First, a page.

Kevin's Worklog

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Configuring WebDriver PhantomJS Testing in Maven

I’ve used JUnit for testing for awhile now, but recently I’ve been wanting to learn a little more about other testing tools and, in particular, tools that support the testing of JavaScript applications. I’ve dabbled with Selenium in the past, but the learning curve (including setup time) has been daunting.

I’m a big fan of things that run as a part of a Maven build with very little effort on my part. To this end, I started experimenting with Selenium’s WebDriver implementation. After trying out the HTMLUnitDriver, I decided that I wanted to use PhantomJS instead (since its code is based on an actual browser’s JavaScript implementation).

What follows is what I’ve come up with as a workable Maven configuration.

For the purposes of this post, I’m going to ignore the unit testing configuration and just focus on the integration testing. As a part of the integration testing, I’ll run code that tests content that’s being served from a Jetty server within the processes of the Maven build.

Usually PhantomJS requires that you download its binary and point your integration test runner to it, but luckily I found a Maven plugin that will do that work for me. The first thing I want to do, though, is to configure the WebDriver that I plan to use, GhostDriver.

I’ll also configure JUnit because I’m going to use that to write my integration tests. Here are the relevant parts of my pom.xml file:

<properties>
    <junit.version>4.12-beta-1</junit.version>
    <ghostdriver.version>1.1.0</ghostdriver.version>
</properties>

<dependencies>
    <dependency>
        <groupId>junit</groupId>
        <artifactId>junit</artifactId>
        <version>${junit.version}</version>
        <scope>test</scope>
    </dependency>
    <dependency>
        <groupId>com.github.detro.ghostdriver</groupId>
        <artifactId>phantomjsdriver</artifactId>
        <version>${ghostdriver.version}</version>
        <scope>test</scope>
    </dependency>
</dependencies>

Next, I’ll want to configure the phantomjs-maven-plugin (that will download PhantomJS for me). What the below does, in addition to downloading PhantomJS, is put the path to its executable in a phantomjs.binary property. This can then be passed via configuration as a system property for the integration test framework (an example of this can be seen in the code block after the one below).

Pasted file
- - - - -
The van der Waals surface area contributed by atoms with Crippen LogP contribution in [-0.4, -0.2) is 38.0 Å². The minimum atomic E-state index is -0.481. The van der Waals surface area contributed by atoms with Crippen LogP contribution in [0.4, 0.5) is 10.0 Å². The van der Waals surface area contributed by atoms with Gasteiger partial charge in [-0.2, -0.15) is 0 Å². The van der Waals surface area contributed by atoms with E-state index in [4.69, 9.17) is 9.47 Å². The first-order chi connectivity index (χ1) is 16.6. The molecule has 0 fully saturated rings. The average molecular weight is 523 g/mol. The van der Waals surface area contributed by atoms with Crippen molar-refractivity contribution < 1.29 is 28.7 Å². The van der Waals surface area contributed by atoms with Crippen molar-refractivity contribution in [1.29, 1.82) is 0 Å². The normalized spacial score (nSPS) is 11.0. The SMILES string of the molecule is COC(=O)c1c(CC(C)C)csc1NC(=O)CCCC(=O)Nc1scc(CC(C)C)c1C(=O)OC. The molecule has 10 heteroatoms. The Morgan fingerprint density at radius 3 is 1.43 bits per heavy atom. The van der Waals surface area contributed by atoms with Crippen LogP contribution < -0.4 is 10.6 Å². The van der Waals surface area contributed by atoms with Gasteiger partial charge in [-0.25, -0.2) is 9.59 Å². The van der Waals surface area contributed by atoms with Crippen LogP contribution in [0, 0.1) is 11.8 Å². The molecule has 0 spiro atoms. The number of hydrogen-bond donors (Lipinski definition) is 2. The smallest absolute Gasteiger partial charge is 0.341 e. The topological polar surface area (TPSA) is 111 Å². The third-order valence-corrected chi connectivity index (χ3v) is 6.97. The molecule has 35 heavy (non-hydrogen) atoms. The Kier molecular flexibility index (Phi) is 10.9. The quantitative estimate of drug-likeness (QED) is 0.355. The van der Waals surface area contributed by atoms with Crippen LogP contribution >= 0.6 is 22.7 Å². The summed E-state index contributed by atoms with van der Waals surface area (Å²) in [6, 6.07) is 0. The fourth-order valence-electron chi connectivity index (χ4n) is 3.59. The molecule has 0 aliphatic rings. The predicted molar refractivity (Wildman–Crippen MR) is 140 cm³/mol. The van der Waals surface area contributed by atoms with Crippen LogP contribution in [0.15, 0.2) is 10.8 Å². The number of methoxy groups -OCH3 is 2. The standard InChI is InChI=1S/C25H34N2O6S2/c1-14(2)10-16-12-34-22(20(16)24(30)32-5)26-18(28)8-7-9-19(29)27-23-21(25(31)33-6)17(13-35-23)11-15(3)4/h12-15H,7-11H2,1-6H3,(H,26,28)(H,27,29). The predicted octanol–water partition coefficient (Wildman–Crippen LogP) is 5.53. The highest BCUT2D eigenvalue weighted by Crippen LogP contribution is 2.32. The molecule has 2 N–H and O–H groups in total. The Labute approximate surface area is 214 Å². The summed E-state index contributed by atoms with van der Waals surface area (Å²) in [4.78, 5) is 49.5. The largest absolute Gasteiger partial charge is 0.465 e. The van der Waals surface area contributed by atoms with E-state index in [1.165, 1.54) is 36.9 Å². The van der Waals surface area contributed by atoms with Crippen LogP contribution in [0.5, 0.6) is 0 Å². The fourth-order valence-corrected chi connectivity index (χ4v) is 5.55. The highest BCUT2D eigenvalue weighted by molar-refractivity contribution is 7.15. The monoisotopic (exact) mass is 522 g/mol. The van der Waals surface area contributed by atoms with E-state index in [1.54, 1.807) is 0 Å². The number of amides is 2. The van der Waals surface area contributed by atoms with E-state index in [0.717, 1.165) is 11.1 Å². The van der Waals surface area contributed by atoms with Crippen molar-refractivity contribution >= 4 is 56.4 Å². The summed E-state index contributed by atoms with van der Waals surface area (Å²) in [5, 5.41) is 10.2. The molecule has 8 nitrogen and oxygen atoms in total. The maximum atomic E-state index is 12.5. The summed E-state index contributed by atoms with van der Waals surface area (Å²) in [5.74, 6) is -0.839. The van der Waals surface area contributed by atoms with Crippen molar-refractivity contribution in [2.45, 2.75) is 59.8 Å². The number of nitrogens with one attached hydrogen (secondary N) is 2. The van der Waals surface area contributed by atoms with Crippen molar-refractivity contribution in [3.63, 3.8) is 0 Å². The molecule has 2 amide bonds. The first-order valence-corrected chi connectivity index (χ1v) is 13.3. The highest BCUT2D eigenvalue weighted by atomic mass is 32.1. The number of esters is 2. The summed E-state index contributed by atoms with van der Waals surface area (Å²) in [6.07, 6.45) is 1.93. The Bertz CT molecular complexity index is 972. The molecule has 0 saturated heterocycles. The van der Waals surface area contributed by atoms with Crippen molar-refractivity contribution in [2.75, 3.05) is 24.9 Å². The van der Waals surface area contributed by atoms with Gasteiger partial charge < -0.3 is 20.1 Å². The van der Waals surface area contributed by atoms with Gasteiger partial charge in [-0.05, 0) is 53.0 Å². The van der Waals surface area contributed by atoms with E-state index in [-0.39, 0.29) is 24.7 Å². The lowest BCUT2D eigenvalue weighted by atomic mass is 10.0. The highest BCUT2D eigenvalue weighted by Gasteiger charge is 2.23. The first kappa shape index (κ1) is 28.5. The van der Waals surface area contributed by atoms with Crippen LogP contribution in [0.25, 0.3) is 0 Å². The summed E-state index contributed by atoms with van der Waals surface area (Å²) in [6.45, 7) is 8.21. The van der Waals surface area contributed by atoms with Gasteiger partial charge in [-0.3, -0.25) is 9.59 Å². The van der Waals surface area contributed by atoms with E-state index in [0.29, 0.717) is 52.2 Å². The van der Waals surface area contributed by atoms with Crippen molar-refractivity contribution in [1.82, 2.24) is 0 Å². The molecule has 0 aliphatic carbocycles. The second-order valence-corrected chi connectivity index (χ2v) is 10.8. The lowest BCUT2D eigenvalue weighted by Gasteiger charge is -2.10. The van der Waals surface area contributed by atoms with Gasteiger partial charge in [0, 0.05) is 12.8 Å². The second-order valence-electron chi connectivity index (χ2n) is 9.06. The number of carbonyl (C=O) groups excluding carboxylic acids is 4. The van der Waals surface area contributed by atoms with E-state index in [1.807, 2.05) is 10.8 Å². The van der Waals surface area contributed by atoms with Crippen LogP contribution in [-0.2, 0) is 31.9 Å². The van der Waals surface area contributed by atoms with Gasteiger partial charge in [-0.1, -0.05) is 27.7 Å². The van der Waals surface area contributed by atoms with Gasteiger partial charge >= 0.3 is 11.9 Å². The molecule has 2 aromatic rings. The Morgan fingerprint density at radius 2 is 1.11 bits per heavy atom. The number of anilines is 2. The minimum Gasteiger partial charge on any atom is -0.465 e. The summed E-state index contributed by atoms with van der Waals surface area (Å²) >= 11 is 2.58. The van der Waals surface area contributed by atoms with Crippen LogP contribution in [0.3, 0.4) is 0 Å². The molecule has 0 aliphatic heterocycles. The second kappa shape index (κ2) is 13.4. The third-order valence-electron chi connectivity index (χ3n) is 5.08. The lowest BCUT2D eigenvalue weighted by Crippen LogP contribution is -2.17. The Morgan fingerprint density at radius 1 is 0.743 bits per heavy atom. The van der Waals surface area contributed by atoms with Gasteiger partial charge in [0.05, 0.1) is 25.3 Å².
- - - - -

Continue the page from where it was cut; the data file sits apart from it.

<properties>
    <junit.version>4.12-beta-1</junit.version>
    <ghostdriver.version>1.1.0</ghostdriver.version>
    <phantomjs.plugin.version>0.4</phantomjs.plugin.version>
</properties>

<build>
    <plugins>
        <!-- Installs PhantomJS so it doesn't have to be pre-installed -->
        <plugin>
            <groupId>com.github.klieber</groupId>
            <artifactId>phantomjs-maven-plugin</artifactId>
            <version>${phantomjs.plugin.version}</version>
            <executions>
                <execution>
                    <goals>
                        <goal>install</goal>
                    </goals>
                </execution>
            </executions>
            <configuration>
                <version>${phantomjs.version}</version>
            </configuration>
        </plugin>
    </plugins>
</build>

In order to run the tests, we’ll need an integration test framework (in our case, Failsafe) and Jetty to serve our test files. We can also use the build-helper-maven-plugin to find ports on the local system that are available for Jetty to use.

The following plugins should be added to the pom.xml file’s build/plugins element. The configuration of the phantomjs.binary property can also be seen below.

<!-- Get two free ports for our test server to use -->
<plugin>
    <groupId>org.codehaus.mojo</groupId>
    <artifactId>build-helper-maven-plugin</artifactId>
    <version>1.6</version>
    <configuration>
        <portNames>
            <portName>jetty.port</portName>
            <portName>jetty.port.stop</portName>
        </portNames>
    </configuration>